A previous article discusses Black history at Purdue and the journey that former Black students made to get the university to where it is today. This article discusses the current feelings of Black students at Purdue, and the progress that still needs to be made.
Joyce Adebonojo is a fourth-year mechanical engineering student at Purdue. She started at Purdue the summer before her freshman year in the Minority Engineering Program (MEP). “I wouldn’t have come to Purdue if I didn’t know about the Minority Engineering Program here,” Adebonojo said. “It’s basically a supportive group for people of color in engineering. I’ve met so many supportive people that have encouraged me through my major.”
Even though she had a head start in finding support, Adebonojo says she still struggles with discrimination from classmates and professors.
“As a STEM major, it can feel like people are looking at me thinking, ‘what are you doing here,’” Adebonojo said. “But going to Purdue has really prepared me for the real world. Engineering is so white male dominated that I know I’m going to know how to operate when I go into corporate America.”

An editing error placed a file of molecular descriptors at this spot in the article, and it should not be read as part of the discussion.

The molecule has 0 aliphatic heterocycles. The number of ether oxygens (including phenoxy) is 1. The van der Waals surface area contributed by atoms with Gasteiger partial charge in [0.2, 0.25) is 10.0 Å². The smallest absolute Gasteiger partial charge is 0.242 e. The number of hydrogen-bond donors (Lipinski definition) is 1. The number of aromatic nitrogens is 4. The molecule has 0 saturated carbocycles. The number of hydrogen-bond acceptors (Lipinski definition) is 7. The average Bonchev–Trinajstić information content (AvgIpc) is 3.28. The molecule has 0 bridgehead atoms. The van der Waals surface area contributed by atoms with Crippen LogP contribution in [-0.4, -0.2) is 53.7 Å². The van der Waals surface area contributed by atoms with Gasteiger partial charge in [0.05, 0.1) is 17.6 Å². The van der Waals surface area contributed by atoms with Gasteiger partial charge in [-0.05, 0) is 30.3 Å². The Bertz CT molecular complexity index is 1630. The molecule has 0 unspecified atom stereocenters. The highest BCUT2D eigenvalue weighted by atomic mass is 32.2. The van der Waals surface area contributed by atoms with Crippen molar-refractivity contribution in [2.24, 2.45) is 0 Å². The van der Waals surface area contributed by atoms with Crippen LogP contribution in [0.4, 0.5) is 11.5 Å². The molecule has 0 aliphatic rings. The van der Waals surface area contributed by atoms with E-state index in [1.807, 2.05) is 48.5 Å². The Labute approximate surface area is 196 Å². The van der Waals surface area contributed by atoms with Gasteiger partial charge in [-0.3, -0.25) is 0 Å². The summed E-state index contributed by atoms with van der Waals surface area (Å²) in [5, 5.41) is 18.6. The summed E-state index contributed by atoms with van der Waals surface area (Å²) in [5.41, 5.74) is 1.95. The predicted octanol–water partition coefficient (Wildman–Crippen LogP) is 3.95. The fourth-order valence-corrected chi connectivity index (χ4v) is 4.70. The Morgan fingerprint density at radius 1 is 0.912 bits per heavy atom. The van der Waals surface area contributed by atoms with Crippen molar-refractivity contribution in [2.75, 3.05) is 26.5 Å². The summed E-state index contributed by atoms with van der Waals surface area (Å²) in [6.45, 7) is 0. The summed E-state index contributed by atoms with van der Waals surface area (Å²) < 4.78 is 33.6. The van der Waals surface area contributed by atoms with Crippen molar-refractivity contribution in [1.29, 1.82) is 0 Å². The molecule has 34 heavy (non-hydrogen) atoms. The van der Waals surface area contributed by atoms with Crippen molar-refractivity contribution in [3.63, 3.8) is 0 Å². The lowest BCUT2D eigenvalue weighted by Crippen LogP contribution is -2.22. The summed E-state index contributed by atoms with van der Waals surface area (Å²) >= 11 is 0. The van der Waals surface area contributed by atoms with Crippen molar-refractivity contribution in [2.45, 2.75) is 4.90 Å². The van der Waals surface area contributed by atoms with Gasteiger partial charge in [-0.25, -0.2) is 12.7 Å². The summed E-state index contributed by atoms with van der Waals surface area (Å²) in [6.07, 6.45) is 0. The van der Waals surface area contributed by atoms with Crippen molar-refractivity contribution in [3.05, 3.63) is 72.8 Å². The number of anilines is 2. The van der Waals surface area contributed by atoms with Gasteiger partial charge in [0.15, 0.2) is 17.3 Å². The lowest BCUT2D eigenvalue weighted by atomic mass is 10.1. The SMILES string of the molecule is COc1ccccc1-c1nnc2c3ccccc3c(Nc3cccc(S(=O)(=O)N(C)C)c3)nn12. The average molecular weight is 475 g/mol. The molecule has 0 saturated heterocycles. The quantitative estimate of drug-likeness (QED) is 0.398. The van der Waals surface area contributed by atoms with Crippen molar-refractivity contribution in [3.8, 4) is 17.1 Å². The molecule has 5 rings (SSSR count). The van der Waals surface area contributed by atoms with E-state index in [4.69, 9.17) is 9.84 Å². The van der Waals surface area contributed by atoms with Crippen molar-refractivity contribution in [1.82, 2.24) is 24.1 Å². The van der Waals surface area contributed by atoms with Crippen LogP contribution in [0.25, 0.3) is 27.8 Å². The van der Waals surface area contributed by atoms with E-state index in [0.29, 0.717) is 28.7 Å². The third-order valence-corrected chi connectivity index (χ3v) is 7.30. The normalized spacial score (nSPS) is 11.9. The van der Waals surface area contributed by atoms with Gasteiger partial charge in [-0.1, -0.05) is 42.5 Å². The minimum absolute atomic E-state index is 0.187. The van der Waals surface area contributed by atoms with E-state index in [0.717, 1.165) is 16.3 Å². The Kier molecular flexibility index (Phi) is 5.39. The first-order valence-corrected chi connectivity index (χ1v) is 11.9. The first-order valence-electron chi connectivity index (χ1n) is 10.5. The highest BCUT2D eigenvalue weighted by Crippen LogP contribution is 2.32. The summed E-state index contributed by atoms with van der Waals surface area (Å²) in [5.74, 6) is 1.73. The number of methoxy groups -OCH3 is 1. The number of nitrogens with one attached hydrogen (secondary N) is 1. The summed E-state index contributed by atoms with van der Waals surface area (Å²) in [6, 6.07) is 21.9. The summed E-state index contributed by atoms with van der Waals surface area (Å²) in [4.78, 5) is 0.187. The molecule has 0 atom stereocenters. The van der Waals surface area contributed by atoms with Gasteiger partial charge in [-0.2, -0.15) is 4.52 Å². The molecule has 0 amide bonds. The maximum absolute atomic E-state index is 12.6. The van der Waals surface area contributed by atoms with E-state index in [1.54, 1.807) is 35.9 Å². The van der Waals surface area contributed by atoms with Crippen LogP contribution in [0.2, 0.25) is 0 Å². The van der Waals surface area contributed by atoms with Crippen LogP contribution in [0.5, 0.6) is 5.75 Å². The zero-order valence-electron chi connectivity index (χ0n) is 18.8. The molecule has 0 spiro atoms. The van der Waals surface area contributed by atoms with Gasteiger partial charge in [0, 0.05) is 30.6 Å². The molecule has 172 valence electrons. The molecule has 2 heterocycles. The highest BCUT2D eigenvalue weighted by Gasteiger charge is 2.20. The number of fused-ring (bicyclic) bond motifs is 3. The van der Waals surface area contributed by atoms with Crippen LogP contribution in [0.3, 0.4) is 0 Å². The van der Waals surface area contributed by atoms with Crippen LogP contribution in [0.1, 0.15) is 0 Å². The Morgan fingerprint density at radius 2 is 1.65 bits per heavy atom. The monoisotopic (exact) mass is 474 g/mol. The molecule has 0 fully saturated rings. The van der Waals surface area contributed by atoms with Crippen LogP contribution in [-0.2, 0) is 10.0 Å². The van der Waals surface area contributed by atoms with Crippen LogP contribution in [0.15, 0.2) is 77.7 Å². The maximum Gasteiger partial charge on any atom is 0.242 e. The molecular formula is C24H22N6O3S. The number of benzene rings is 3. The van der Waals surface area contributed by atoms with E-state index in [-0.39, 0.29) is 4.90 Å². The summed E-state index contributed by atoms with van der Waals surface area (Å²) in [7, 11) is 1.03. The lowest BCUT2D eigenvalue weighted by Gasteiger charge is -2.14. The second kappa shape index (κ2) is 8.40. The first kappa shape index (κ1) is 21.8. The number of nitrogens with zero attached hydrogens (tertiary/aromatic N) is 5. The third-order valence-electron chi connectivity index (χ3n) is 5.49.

Students today have resources that were not available when the university opened. Purdue has the Black Cultural Center (BCC) as a safe space for Black students. The BCC also host events throughout the year including Black artists’ exhibits and discussion panels. A large part of their events are hosted by their Performing Arts Ensembles. These ensembles provide cultural education through the arts.
Purdue also has several offices dedicated to the safety of students of color including the Office of Diversity, Inclusion, and Belonging and the Office of Institutional Equity. Even though these resources are a step in the right direction, Black students still often find themselves struggling in day-to-day life on campus.
By Sarah Peterson